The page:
ADHD Medication Risks Outweigh Benefits in Most Cases

Rob Wipond
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A systematic review of studies of stimulant medications for ADHD has concluded that the drugs should be used as a last resort, in rare cases, and for short durations only. Publishing in the Revista de la Asociación Española de Neuropsiquiatría (The Journal of the Spanish Association of Neuropsychiatry), a Navarra Hospital psychiatrist and a director of the San Juan Mental Health Center in Spain note in their English-language abstract that, “These drugs are the same stimulant substances whose harmful consequences are well known in other uses in adults.” In their 74-page review, the authors assess the evidence about the effectiveness and risks of ADHD medications. “The result is disappointing,” the authors conclude, “and should lead to a modification of the [Clinical Practice Guidelines] to the use of drugs as tools of last resort, in a small number of cases and limited and short periods of time.”

Outreach and limitations of the pharmacological treatment of Attention Deficit Disorder with Hyperactivity (ADHD) in children and adolescents and Clinical Practice Guidelines: a literature review. (Valverde Eizaguirre, Miguel A. and Inchauspe Arostegui, José A. Revista de la Asociación Española de Neuropsiquiatría [online]. 2014, vol.34, n.121, pp. 37-74. ISSN 0211-5735. http://dx.doi.org/10.4321/S0211-57352014000100004.)

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4 COMMENTS

  1. Oh, good God, I hope they stop defaming children with “lacking in validity” disorders, and forcing them onto stimulants. When I was a child, I was told NOT to take amphetamines. It is just heartbreaking to me that the psychiatrists, teachers, school personnel, parents, and PCPs have been mandating children take drugs we knew were bad for people 40 years ago. Evidence based medicine, really?

    But they also need to stop forcing the SSRIs on children (and adults), too. I have had so many young adults tell me how horrible these drugs are. And the etiology of my “bipolar” was the common withdrawal systems of an SNRI, so I agree, the antidepressants are horrid. And, I won’t even get started on the impropriety of psychiatrists using their newest “torture” drugs, their “antipsychotics,” on so many.

    I whole heartedly agree, there is a dire need for “the modification of [Clinical Practice Guidelines] to the use of drugs as tools of last resort, in a small number of cases and limited and short periods of time.” All drugs are poisons, please wake up doctors!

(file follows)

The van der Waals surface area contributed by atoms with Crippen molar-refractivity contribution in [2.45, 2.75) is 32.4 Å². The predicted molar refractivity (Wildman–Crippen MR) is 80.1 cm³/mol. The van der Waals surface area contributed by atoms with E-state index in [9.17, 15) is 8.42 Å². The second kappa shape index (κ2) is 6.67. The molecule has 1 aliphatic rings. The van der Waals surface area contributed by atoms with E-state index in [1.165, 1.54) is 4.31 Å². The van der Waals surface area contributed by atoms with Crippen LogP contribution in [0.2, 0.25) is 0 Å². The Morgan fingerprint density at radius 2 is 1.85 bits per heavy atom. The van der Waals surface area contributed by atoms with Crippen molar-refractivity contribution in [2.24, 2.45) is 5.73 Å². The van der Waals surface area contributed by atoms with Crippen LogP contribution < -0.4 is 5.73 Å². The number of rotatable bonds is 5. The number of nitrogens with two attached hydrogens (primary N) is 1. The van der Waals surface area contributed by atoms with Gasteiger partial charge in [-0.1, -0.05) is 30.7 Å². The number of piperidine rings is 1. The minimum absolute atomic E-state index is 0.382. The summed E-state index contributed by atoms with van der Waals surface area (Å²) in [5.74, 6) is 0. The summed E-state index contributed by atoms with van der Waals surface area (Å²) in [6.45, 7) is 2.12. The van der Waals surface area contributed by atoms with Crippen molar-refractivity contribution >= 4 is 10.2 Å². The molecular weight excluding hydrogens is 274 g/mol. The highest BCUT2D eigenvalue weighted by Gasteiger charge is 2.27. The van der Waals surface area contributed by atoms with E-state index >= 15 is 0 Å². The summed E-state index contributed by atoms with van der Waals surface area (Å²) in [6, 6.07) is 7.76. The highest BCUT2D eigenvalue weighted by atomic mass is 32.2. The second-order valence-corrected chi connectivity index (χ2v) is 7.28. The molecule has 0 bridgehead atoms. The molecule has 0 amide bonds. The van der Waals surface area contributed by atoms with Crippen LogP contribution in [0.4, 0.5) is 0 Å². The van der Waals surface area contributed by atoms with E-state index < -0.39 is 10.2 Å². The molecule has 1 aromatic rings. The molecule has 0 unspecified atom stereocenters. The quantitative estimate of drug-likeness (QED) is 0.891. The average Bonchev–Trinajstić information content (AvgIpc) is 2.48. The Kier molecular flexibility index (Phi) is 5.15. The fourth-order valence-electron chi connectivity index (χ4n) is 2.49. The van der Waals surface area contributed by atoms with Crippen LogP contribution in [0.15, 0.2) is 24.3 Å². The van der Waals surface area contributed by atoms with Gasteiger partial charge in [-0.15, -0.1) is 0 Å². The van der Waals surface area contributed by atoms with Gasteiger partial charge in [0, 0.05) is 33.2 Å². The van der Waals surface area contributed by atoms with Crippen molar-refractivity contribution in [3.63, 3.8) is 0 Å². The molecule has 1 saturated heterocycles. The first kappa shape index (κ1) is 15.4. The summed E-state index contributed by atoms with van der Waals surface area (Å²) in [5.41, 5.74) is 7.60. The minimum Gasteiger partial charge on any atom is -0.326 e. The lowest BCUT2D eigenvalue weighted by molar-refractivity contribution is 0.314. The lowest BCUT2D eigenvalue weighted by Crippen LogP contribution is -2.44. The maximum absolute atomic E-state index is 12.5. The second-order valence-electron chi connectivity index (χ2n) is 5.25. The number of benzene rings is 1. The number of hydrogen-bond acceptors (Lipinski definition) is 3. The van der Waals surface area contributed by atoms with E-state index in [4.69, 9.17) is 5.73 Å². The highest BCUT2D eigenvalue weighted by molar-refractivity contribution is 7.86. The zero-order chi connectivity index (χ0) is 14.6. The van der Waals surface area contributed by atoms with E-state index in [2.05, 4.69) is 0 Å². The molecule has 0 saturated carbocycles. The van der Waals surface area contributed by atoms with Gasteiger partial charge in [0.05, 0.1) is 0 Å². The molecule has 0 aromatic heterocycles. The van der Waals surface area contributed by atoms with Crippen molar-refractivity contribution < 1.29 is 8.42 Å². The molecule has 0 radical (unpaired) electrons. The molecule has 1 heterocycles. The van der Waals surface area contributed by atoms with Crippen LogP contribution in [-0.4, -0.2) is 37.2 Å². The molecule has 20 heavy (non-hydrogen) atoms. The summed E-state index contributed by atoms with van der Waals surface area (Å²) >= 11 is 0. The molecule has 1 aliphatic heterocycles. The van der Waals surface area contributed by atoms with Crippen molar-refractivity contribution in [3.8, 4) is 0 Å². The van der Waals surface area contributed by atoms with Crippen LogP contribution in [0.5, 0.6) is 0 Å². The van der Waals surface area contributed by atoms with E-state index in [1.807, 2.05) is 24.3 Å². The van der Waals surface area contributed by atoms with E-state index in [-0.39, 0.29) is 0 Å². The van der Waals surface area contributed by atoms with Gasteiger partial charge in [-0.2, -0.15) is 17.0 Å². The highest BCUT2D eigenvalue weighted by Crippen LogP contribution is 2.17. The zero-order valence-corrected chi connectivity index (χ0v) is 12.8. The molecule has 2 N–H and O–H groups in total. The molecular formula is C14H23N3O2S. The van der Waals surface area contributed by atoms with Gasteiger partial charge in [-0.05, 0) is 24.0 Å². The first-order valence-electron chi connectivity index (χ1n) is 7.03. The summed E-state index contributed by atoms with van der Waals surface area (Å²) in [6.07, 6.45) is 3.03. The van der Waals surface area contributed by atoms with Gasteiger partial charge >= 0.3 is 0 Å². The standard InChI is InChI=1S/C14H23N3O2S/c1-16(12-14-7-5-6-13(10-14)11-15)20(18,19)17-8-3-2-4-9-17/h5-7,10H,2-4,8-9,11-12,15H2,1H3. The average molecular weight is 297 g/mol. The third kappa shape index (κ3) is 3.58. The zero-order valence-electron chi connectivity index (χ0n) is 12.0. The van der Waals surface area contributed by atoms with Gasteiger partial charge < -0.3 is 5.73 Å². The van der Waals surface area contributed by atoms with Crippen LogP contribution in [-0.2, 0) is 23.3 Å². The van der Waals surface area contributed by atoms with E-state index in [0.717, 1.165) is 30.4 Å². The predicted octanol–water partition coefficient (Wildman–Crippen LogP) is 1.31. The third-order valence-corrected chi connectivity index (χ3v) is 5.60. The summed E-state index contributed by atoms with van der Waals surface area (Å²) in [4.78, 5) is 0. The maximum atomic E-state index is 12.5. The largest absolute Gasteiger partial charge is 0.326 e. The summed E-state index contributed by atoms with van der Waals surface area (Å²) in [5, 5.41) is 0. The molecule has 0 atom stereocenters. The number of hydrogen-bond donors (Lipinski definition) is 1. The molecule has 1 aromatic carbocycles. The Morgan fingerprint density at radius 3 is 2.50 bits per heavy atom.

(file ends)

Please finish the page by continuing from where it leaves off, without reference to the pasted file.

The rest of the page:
• Honestly, there should also be a re-consideration of allowing doctors to willy-nilly prescribe meds off label. Neuroleptics are used widely to “treat” basically every human behaviour right now and psychiatrists are acting like Dr House – lets just damp random meds on a patient in random order and combination and maybe something sticks (and doesn’t kill you). It may be funny to watch it as a show on TV but it’s no way to treat actual medical issues (taken the question about whether the response to “mental illness” should be medical in nature aside for a while).

      • I totally agree. According to my medical records, massive neuroleptics cocktails were mandated by a PCP who was paranoid of a malpractice suit, because her husband was the “attending physician” at the “bad fix” on my broken bone. It hadn’t occurred to me initially that mainstream American doctors had sunk so low, that they’re now attempting to murder patients, due to a “bad fix” on a broken bone.

        And I agree, the FDA betrayed the American public, we are all the drug test victims. And, yea to big Pharma, your “me,too” “new wonder drugs” are worse than your old toxic drugs. What a terrible mess the 1% has made of our society. Humm, maybe we’ve got the wrong people in charge?

  2. Dexedrine does make me quiet and calm but I feel like it is sucking my soul dry and the supplemental therapies to try to help minimize what this may be doing to me overall. I am extremely hyperactive though and it is abnormal but I think that there is a better option out there than drugs.